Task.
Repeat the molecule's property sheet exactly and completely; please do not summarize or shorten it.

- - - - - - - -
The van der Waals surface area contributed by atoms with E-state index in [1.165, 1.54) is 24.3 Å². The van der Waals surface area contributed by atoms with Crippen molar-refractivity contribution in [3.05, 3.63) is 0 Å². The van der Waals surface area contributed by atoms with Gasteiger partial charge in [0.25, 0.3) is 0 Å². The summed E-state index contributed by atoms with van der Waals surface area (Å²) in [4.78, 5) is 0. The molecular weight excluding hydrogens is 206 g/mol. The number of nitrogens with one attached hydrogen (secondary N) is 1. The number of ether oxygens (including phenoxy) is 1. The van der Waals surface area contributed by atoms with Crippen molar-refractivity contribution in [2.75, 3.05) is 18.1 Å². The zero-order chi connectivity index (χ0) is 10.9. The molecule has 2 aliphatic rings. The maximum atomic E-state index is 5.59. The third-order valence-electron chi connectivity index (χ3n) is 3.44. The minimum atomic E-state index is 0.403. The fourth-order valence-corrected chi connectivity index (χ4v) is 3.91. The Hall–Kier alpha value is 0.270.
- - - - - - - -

The van der Waals surface area contributed by atoms with E-state index in [1.165, 1.54) is 24.3 Å². The van der Waals surface area contributed by atoms with Crippen molar-refractivity contribution in [3.05, 3.63) is 0 Å². The van der Waals surface area contributed by atoms with Gasteiger partial charge in [0.25, 0.3) is 0 Å². The summed E-state index contributed by atoms with van der Waals surface area (Å²) in [4.78, 5) is 0. The molecular weight excluding hydrogens is 206 g/mol. The number of nitrogens with one attached hydrogen (secondary N) is 1. The number of ether oxygens (including phenoxy) is 1. The van der Waals surface area contributed by atoms with Crippen molar-refractivity contribution in [2.75, 3.05) is 18.1 Å². The zero-order chi connectivity index (χ0) is 10.9. The molecule has 2 aliphatic rings. The maximum atomic E-state index is 5.59. The third-order valence-electron chi connectivity index (χ3n) is 3.44. The minimum atomic E-state index is 0.403. The fourth-order valence-corrected chi connectivity index (χ4v) is 3.91. The Hall–Kier alpha value is 0.270.